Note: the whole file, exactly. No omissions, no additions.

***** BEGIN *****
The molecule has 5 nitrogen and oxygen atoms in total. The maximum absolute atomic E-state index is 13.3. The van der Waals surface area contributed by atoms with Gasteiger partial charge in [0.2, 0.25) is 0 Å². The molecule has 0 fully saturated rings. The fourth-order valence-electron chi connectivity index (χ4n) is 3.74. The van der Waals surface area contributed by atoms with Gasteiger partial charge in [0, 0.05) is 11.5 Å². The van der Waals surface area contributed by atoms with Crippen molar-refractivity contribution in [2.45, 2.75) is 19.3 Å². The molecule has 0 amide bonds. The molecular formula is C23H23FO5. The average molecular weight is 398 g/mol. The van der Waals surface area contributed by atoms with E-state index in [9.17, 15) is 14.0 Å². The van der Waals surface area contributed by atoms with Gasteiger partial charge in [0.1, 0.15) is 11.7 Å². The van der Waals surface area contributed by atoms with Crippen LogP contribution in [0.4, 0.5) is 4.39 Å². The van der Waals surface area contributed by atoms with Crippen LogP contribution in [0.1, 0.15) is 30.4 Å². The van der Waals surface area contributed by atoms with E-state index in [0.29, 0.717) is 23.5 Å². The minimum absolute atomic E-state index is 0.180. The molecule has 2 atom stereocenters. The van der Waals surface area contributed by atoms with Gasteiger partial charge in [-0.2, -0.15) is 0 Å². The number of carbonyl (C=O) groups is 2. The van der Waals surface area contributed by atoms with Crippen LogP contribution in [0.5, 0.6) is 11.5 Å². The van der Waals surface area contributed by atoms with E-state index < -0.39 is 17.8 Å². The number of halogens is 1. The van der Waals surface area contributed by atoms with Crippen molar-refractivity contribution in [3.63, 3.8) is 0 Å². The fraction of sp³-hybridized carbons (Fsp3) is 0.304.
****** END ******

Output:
The molecule has 5 nitrogen and oxygen atoms in total. The maximum absolute atomic E-state index is 13.3. The van der Waals surface area contributed by atoms with Gasteiger partial charge in [0.2, 0.25) is 0 Å². The molecule has 0 fully saturated rings. The fourth-order valence-electron chi connectivity index (χ4n) is 3.74. The van der Waals surface area contributed by atoms with Gasteiger partial charge in [0, 0.05) is 11.5 Å². The van der Waals surface area contributed by atoms with Crippen molar-refractivity contribution in [2.45, 2.75) is 19.3 Å². The molecule has 0 amide bonds. The molecular formula is C23H23FO5. The average molecular weight is 398 g/mol. The van der Waals surface area contributed by atoms with E-state index in [9.17, 15) is 14.0 Å². The van der Waals surface area contributed by atoms with Gasteiger partial charge in [0.1, 0.15) is 11.7 Å². The van der Waals surface area contributed by atoms with Crippen LogP contribution in [0.4, 0.5) is 4.39 Å². The van der Waals surface area contributed by atoms with Crippen LogP contribution in [0.1, 0.15) is 30.4 Å². The van der Waals surface area contributed by atoms with E-state index in [0.29, 0.717) is 23.5 Å². The minimum absolute atomic E-state index is 0.180. The molecule has 2 atom stereocenters. The van der Waals surface area contributed by atoms with Gasteiger partial charge in [-0.2, -0.15) is 0 Å². The number of carbonyl (C=O) groups is 2. The van der Waals surface area contributed by atoms with Crippen LogP contribution in [0.5, 0.6) is 11.5 Å². The van der Waals surface area contributed by atoms with E-state index < -0.39 is 17.8 Å². The number of halogens is 1. The van der Waals surface area contributed by atoms with Crippen molar-refractivity contribution in [3.63, 3.8) is 0 Å². The fraction of sp³-hybridized carbons (Fsp3) is 0.304.